Stephen Yeargin

A Nashville, Tenn. resident writing mostly about politics, news media, technology and hockey.

A few years ago, I remember reading a lot about the housing market was wildly inflated. That is to say, a house that would have sold for $60,000 a decade ago now lists for almost double that today. “Real estate investor” became a full time job for many, buying houses, making minor cosmetic changes and selling for a large profit. At the time, pundits speculated that the market could not sustain the pace, and eventually a correction would be in short order. The American psyche does not care much for pessimists, so these warnings went largely ignored.

In related news, I read how people my age went out and took out more of a mortgage than they could ever afford to buy more of a house than they would ever need. They lived the American Dream by living in very nice, quiet neighborhoods with the best school systems. Mortgage brokers sold them on that dream, and why not jump on in? It looked like a win-win proposition for a generation that has never gone without. The house and yard were something to be proud of; the next goal (45 years off) was retirement to live exactly like they were living at that moment in time, less full-time work.

Fast forward to today. Housing prices are tumbling as those still left in the market are struggling to break even or cut their losses. My home state of Tennessee has seen a month-over-month increase of about 33% in foreclosures, almost double the year prior. That translates 4,639 people losing their property in August with 244,000 nationwide in that same period. Here is a tough fact for many: rural America may not respond immediately to economic upswings and downturns, but they are often hit hardest.

I am not an economist, so I have to rely on the opinion of one to get a firm handle on where things went wrong. We can lay blame at the feet of government, but I strongly believe that the problem is a lack of common sense.

  • The so-called “real estate investor” should not be fleecing prospective buyers into thinking that a coat of paint and mulch in the front yard is worth an extra $20,000.
  • The twenty-something should not be of the mindset that their entry-level jobs can pay for a house with a two-car garage and five bedrooms in a neighborhood that requires a membership fee.
  • The mortgage underwriter should have enough sense for his or her company’s future to not advise the aforementioned twenty-something to pay for it on an adjustable rate mortgage.

My wife and I rent an apartment that is probably more than we need, but well within our budget. The marketplace is not particularly kind to first-time homeowners right now, so we are not quick to become them. I have to wonder if the people that have suggested we hurry up and buy are in some small way wanting us to share in the “fun.” We do intend to buy within the next two to three years, but not before the lessons of today finally sink in for all involved.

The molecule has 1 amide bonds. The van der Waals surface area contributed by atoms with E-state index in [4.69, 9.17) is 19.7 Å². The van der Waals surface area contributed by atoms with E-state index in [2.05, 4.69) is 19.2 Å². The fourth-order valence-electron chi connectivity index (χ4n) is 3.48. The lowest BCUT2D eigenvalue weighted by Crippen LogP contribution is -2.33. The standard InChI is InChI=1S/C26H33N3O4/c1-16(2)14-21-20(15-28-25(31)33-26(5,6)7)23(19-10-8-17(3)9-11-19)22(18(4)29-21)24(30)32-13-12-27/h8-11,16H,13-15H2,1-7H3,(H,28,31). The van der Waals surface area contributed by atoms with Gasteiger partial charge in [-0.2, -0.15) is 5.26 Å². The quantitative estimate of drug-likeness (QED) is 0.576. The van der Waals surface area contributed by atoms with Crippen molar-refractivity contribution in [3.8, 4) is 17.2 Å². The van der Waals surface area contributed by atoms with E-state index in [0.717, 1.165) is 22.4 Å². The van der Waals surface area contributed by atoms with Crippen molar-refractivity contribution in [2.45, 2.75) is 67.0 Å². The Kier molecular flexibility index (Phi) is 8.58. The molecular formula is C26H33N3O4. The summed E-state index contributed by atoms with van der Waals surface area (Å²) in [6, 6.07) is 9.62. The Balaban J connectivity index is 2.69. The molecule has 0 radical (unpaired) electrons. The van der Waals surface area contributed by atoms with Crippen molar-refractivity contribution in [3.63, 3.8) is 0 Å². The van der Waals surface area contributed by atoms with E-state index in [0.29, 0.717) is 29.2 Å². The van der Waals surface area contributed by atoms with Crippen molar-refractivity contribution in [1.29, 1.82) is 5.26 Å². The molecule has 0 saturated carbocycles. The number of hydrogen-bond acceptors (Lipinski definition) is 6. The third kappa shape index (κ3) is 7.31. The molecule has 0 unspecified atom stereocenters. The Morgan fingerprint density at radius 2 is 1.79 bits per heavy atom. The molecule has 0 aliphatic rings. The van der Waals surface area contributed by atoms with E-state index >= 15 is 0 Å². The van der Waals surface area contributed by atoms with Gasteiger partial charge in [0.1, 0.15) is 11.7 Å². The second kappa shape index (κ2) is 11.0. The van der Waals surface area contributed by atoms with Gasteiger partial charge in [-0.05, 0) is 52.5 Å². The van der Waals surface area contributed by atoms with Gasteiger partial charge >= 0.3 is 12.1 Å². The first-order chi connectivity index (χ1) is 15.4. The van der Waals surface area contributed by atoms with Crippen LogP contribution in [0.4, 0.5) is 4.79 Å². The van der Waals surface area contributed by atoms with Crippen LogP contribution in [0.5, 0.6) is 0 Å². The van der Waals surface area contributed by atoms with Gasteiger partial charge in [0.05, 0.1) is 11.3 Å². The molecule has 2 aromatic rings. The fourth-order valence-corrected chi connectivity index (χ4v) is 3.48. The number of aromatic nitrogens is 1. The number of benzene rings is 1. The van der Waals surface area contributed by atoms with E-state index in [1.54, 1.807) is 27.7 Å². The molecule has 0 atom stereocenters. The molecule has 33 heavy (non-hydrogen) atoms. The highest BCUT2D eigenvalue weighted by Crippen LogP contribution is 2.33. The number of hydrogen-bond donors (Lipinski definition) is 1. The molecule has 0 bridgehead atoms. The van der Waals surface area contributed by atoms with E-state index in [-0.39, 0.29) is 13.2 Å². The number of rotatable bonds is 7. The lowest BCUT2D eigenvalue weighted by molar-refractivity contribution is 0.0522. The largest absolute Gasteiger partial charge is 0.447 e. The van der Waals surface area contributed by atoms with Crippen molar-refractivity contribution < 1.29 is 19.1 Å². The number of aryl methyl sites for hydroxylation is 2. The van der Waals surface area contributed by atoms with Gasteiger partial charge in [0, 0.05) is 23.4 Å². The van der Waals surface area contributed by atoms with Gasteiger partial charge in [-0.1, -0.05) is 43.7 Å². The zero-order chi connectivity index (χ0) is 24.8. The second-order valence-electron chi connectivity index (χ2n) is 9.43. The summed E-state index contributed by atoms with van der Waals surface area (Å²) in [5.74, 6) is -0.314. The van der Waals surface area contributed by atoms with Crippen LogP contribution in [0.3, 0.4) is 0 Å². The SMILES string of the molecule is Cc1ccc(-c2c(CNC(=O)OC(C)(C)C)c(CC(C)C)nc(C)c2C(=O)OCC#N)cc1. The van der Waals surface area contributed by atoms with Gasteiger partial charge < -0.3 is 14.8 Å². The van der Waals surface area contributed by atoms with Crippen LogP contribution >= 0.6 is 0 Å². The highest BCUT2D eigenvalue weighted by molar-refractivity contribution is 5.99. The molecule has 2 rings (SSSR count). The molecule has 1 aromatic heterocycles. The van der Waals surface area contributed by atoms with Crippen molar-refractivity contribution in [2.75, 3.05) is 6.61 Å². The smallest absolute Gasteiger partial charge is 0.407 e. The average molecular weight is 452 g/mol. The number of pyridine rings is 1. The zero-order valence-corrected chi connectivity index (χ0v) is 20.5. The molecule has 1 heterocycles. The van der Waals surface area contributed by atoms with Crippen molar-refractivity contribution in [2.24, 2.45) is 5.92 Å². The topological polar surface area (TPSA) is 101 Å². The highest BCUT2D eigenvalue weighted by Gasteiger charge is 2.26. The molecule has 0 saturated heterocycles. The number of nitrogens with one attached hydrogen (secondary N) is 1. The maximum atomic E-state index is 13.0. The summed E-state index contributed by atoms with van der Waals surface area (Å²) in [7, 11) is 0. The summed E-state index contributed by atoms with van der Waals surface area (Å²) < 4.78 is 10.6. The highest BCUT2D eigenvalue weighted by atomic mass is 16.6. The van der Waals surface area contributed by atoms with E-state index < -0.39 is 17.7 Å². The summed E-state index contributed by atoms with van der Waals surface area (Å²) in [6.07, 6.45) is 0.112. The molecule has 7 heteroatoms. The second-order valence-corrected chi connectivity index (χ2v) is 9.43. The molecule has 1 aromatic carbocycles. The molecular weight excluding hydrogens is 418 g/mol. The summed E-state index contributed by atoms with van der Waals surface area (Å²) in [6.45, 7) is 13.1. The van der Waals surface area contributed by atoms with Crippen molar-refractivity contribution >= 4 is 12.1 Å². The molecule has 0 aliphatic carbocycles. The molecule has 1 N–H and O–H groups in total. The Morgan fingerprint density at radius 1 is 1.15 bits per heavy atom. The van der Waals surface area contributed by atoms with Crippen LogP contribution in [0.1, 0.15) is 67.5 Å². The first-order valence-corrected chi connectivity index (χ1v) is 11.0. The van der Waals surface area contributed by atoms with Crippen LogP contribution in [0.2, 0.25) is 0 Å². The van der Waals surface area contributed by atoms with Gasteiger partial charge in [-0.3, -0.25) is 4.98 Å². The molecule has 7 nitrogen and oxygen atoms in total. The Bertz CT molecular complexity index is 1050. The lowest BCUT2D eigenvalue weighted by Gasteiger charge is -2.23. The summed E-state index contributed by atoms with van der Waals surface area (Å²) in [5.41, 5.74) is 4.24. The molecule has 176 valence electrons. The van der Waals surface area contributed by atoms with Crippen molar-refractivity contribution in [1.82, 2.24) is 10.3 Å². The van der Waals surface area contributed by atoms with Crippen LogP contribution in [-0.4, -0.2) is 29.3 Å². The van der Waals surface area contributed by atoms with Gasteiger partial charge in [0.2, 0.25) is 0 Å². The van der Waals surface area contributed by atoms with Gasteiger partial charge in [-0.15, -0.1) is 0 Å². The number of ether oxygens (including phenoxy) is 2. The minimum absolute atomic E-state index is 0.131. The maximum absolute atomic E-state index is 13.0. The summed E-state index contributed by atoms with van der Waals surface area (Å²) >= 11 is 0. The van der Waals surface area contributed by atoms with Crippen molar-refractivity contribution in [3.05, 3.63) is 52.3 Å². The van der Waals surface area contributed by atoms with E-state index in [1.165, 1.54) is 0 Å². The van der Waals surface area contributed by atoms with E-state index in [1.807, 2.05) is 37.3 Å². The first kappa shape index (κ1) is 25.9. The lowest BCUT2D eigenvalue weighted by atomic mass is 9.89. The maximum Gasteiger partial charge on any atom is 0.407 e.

2 Responses

  1. Samantha says:

    The twenty-something should not be of the mindset that their entry-level jobs can pay for a house with a two-car garage and five bedrooms in a neighborhood that requires a membership fee.

    Especially not when they took out the full Stafford loan amount each semester they were an undergraduate, AND were on the fifth year plan, AND bought a huge engagement ring while still in college, AND had to charge a lavish wedding, AND had to have the week-long tropical honeymoon … and new cars when they got home, because they’re college graduates after all.

    When I plan promotions, I refer to this as the “flattening consumer culture.” Hundreds of television channels and the internet mean exposure to a level of luxury that people just didn’t imagine decades ago ?¢‚Ǩ‚Äú or, if they did, they understood that they could not afford it (at least, in some cases, not all at once). And there are people who have made it their business to encourage this rampant irresponsibility, as you noted when you mentioned underwriters, without so much of a thought even to how much it will affect them.

    Free market capitalists always say that the market will find balance and doesn’t need restrictions. They are dumbasses ?¢‚Ǩ‚Äù while the market will correct itself, without laws to force it into gray areas, it will flagellate wildly in a tall sine curve of highs and lows.

  2. Aunt Donna says:

    One problem might be too, that the twenty-somethings aren’t willing to wait, they want EVERYTHING NOW!! I would alot rather start out small, sell big, and buy bigger, than buy the biggest and have it all taken away!
    This from someone that does NOT have a college degree, but I think I DO have some common sense and the knowledge of AGE!
    I have to admit, you and Samantha are using your ‘college educated’ common sense!